All sing:


Verse: Ale mentchn zaynen brider: All human beings are brothers Gele, broyne, shvartse, vayse. Yellow, brown, black and white Felker rasn un klimatn, Different races, people climates S’iz an oysgetrakhte mayse. Have no real meaning Chorus: Vayse, broyn, shvartse, gele, White, brown, black and yellow Misht di farbn oys tsuzamen. Stir and mix these hues together Ale mentchn zaynen brider, Human beings are all brothers Fun eyn tatn, fun eyn mamen. Children of the same parents. Verse: Ale mentchn zaynen brider, All human beings are brothers Shvartse, vayse, broyne gele. Black, white, brown and yellow Andersh zaynen nor di farbn, All’s that different are the colors Di nature is dokh di zelbe. But all are the same nature Repeat Chorus Candlelighter 3: Today is the symbolic birthday of the Jewish people. Let us nourish our Jewish roots. As I. L. Peretz said: “A people without memory is like an individual with amnesia. Our memory is our history and without it we cannot grow wiser or better.” It is the power of memory that insures our continuity. Reader: Judaism is a continued symphony that each Jew may either swell with harmony or mar with discord. It is a symphony which echoes forth to the world Judaism’s faith in humanity’s possibilities for good and our power of regeneration to a nobler future. The past is a foundation on which Jews have to continue building and developing, in keeping with what has been achieved by the master builders of the past. The past is my heritage. The present my responsibility. The future my challenge as a Jew. David de Sola Pool (1885-1970), American Sephardic rabbi Candlelighter 4: Today is the symbolic birthday of our individual souls—our neshuma. It is a time when we reflect on our own shortcomings and our goals. The next ten days are traditionally a time when we admit the wrongs we have done, ask forgiveness from those we have hurt and resolve not to make the same mistakes. Reader: At the same time, we may reflect on how much our well-being depends on the deeds of others. Albert Einstein put it this way: “Strange is our situation here upon Earth. Each of us comes for a short visit, not knowing why…From the standpoint of daily life, however, there is one thing we do know…that people are here for the sake of other people…for the countless unknown souls with whose fate we are connected by a bond of sympathy. Many times a day I realize how much my own outer and inner life is built upon the labor of my fellow men and women, both living and dead and how earnestly I must exert myself in order to give in return as much as I have received and am still receiving.” Reader: We will now sing Day Is Done, written by Peter Yarrow, the Jewish third of Peter, Paul and Mary. He also wrote “Light One Candle, ” a song that we and many other Jews sing on Chanukah. All sing:


Tell me why you’re crying my son. I know you’re frightened like every one Is it the thunder in the distance you fear? Will it help if I stay very near? I am here. Chorus: And if you take my hand my son All will be well if the day is done (repeat) Day is done (when the day is done) (4X) You ask me why I’m sighing my son? You shall inherit what your elders have done. In a world filled with sorrow and woe If you ask why this is so, I really don’t know. Chorus: And if you take my hand…. Tell me why you’re smiling my son. Is there a secret you can tell every one? Do you know more than those who are wise? Can you see what we all must disguise, through your loving eyes. Chorus: And if you take my hand… Reader:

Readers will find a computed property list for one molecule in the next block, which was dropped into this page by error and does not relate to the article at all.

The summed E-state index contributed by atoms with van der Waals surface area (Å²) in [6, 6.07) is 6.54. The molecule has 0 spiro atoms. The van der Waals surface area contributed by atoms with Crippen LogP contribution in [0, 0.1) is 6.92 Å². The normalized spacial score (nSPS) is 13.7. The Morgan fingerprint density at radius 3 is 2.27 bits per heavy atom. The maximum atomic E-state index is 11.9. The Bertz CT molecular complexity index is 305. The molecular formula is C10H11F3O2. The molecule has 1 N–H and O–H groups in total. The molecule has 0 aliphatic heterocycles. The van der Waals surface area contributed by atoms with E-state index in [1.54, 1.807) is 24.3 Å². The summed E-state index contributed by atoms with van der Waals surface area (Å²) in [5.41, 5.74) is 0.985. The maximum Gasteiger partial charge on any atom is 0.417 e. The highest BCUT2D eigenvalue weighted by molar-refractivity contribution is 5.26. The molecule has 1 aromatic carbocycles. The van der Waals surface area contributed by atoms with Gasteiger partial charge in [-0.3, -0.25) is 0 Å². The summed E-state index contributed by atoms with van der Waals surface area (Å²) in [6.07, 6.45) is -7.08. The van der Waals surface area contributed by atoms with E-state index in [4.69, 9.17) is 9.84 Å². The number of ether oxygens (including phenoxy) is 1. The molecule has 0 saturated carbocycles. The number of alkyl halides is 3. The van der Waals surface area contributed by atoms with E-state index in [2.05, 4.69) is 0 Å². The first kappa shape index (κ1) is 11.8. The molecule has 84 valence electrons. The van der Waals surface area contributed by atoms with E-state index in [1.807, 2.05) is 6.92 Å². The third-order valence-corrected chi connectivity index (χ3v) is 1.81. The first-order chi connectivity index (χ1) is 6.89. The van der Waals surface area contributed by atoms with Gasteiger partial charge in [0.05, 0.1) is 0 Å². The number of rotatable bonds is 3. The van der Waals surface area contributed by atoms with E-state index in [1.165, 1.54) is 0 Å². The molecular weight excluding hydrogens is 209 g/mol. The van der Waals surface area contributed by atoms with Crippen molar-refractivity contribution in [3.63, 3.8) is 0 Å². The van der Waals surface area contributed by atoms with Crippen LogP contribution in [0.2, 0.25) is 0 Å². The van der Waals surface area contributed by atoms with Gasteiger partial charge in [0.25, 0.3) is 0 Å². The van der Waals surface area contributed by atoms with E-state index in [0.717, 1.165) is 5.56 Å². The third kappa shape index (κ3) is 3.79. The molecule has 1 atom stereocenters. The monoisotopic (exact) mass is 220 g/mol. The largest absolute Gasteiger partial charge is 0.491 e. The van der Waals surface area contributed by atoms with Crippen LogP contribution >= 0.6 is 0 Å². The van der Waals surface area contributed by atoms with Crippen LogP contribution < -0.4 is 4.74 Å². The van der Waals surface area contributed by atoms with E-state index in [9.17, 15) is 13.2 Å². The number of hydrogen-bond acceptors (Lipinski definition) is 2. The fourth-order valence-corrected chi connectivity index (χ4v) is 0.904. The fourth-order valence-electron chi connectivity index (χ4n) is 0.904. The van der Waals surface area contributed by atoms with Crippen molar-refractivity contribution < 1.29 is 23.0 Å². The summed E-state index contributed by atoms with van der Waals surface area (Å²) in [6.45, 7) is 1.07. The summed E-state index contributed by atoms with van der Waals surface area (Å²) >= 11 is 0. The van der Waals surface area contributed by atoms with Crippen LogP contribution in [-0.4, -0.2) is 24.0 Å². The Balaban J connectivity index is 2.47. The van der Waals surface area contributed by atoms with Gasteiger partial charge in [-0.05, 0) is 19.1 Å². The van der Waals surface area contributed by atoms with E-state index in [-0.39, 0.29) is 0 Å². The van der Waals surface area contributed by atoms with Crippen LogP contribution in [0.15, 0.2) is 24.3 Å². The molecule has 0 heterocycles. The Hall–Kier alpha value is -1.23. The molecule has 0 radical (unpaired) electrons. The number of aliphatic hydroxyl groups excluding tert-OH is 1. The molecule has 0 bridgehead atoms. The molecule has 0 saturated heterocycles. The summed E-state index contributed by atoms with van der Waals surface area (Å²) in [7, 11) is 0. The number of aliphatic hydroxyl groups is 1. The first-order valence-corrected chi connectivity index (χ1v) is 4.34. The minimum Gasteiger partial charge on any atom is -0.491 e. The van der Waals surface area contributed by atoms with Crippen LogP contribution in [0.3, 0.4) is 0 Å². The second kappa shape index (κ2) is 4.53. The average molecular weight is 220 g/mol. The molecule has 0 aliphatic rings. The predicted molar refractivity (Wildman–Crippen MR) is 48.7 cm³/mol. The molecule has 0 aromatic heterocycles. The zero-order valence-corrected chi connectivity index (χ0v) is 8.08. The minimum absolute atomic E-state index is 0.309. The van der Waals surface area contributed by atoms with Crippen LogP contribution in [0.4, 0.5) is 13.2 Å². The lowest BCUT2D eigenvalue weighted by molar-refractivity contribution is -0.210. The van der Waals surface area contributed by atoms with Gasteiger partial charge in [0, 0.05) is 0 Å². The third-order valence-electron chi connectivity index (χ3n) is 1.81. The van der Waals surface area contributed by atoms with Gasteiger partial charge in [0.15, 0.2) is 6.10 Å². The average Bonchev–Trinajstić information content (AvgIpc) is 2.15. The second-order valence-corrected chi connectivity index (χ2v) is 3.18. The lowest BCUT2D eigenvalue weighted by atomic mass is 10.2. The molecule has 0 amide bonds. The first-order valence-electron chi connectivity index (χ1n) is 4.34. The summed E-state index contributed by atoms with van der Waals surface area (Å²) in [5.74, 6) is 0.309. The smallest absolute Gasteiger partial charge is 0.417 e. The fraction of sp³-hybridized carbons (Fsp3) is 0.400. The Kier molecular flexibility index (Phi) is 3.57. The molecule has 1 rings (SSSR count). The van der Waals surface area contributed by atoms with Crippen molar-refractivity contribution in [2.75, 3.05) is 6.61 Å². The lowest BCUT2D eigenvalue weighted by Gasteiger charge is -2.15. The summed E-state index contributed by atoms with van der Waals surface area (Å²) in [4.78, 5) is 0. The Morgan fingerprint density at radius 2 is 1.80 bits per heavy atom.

As one with our forebears we affirm that Righteousness and enlightenment shall be our torch. We shall teach these values diligently to our children All the days of our lives. We shall endeavor to live by these values In the comfort of our homes or on cold windswept roads. Whether adversity bows our heads or fulfillment makes our spirit soar, Our hands shall mete out justice to all And our eyes shall be open to the light of truth. We shall emblazon our paths through life With this light, as a beacon for all humanity! Eva Goldfinger, madrikha, Oraynu Congregation for Secular Humanistic Judaism, Toronto HOW TO NUMBER OUR DAYS Reader: Let us consider our good fortune for having lived through the year in health and with peace. May we continue with endeavors that protect and strengthen us and sanctify and beautify our lives. Let us carefully select the treasures of past generations and use them to enrich our understanding of ourselves. And let us pass those treasures on to future generations, enhanced by our own achievements. May we come to understand that not upon fortune does our destiny depend, but on the love we share with others. May the regeneration of character and conscience strengthen our hope in the establishment of peace on earth. May we do our part to make this hope a reality. All sing: HINEY MAY TOV (How good and pleasant it is for people to live together in unity) Hin-ey ma-tov u-ma-nayim She-vet a-khim gam ya-khad Reader: Was there love in our home Or was the affectionate word left unsaid? Was there real companionship with our children Or was there a living together and a growing apart? Were we a help to our mates Or did we take them for granted? How was it with our friends? Were we there when they needed us? Were we sensitive to the rights and feelings of others? Did we mind our business? Or did we feel the heartbreak of others? Reader: Do not withhold good from one who deserves it, when you have the power to do good. Do not say to your fellow, “Come back again; I will give to you tomorrow” when you can give to him today. Do not devise harm against your fellow who lives trustfully with you. Do not quarrel with a man for no cause when he has done you no harm. Do not envy a lawless man or choose any of his ways. Proverbs 3:37-31 Reader: MERGER: A VISION OF THE FUTURE And then all that has divided will merge And then compassion will be wedded to power. And then softness will come to a world that is harsh and unkind And then both men and women will be gentle. And then both women and men will be strong. And then no person will be subject to another’s will And then the greed of some will give way to the needs of many And then all will share equally in the earth’s abundance And then all will care for the sick and the old And then all will nourish the young And then all will cherish life’s creatures And then all will live in harmony with each other and the earth And then everywhere will be called Eden once again. Jewish poet and artist, Judy Chicago.